Myth: To Use WordPress, I Have to Be Hosted at

STATUS: False-ish

Most people get confused by the thousands of sites located at “” While these sites run on the WordPress CMS, they are not the type of WordPress sites that you would build for your business or host on your own web hosting.

In ancient times, people got a bit spooked by things they didn’t understand. Lightning. Fire. Puberty. Coleslaw. Just about everything had mythological (and not entirely factual) explanations. Today, we’ve replaced those gods with technology platforms like iOS and WordPress. But in the process, these platforms have developed their own mythology. In this series, we investigate the truth beyond some of WordPress’s most persistent myths.
Read more WordPress myths here.

So what are they?, which is run by WordPress founder Matt Mullenweg’s company, Automattic, hosts millions of WordPress sites. The sites hosted at tend to be blogs with limited functionality (they’re the ones by default using the the suffix). also offers more extensive for-fee premium hosting for enterprise level clients — like Timothy Ferris’ 4 Hour Work Week Blog, which itself gets millions of visits each month.

But for your purposes, if you’re wanting complete control over your business site, you’re better off using the full WordPress platform and good independent web hosting. This means full control over your site’s styles and functionality, and the power to make WordPress into whatever you please. You’ll see. A WordPress site can be much more than a blog!

To host your own WordPress install, you’ll need to use an automated installer available in 99% of all web hosting accounts, or, visit to download the installer. This is what powers both and the business-level applications of WordPress across the web. Be wary, though: if you’re hosting WordPress yourself, you’ll need either minor tech savvy of your own or some professional help.

That’s confusing! Why would they name that when WordPress is the software it runs on (and is available separately)?

I’m not sure! I have to explain this to people every day. Years ago, I put up my first blog on My blog was about grammar (because I am not a geek at all). When I wanted to get some additional functionality – maybe a newsletter widget, nothing fancy – I Googled it, and fell down a rabbit hole of people talking about plugins, FTP, theme editing etc. But I didn’t seem to have access to this, and I didn’t know why. Didn’t I have WordPress?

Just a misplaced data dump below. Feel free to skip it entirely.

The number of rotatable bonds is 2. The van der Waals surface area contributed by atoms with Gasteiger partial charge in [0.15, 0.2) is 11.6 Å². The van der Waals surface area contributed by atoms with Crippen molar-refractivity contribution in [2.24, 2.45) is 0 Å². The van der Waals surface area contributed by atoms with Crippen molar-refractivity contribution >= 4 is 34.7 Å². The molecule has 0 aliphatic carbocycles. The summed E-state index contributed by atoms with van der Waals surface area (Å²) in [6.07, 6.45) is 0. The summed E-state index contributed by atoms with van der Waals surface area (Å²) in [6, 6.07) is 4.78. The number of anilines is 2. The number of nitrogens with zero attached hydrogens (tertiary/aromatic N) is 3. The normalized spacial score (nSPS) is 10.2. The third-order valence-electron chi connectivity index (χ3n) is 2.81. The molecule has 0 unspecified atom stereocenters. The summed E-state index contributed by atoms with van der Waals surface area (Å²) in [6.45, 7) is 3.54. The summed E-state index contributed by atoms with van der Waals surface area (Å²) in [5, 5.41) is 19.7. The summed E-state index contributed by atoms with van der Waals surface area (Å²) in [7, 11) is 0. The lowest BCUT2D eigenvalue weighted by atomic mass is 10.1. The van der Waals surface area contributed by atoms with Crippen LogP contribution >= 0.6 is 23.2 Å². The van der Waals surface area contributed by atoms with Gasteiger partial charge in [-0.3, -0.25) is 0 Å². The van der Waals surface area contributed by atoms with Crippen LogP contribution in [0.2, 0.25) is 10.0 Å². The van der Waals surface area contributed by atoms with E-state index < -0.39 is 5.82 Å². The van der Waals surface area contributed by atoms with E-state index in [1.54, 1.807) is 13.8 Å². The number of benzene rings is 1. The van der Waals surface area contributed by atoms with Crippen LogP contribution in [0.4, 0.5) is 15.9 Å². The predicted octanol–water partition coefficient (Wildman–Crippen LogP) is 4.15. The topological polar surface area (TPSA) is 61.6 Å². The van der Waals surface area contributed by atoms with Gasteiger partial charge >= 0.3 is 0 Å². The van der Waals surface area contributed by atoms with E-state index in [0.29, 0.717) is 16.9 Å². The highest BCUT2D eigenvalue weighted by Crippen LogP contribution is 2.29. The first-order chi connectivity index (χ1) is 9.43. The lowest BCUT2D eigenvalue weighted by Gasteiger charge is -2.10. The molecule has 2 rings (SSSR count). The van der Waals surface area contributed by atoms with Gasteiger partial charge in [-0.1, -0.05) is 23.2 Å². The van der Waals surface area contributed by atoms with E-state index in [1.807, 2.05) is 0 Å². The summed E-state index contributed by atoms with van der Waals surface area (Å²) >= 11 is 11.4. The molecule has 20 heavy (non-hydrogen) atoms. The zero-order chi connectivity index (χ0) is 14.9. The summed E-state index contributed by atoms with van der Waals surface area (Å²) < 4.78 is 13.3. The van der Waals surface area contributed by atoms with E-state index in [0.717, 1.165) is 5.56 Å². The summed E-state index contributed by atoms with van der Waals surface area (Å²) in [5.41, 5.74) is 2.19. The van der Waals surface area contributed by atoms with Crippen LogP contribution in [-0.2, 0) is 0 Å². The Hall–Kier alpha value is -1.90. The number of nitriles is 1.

Luckily, about half of the people posting in forums were as confused as me. They, too, had a site hosted at and wanted more, but were having trouble figuring out why they couldn’t get more. So I figured it out: I did have WordPress, but it was the hosted, version; if I wanted access to all the deep features, I’d have to host my own.

Almost everyone is confused by this at first — because, frankly, it is confusing.

To make matters even more confusing, the popular Jetpack plugin (available for your self-hosted WordPress site) needs to be connected with via a free hosting account to provide stats, email subscriptions and other features to a self-hosted WordPress site.

WordPress for business

Though many of the millions of the sites using WordPress are indeed blogs, millions aren’t. It’s actually a very flexible platform, and, with a good developer (or even a mediocre developer) can be modified at a fraction of the cost of starting from scratch. Currently, WordPress powers business sites big and small, major publishers like TechCrunch and New York Times, and more. Check out WordPress’s boast list at

This Greek god is confused about the difference between WordPress and

Feature photo © Ezume Images / Dollar Photo Club

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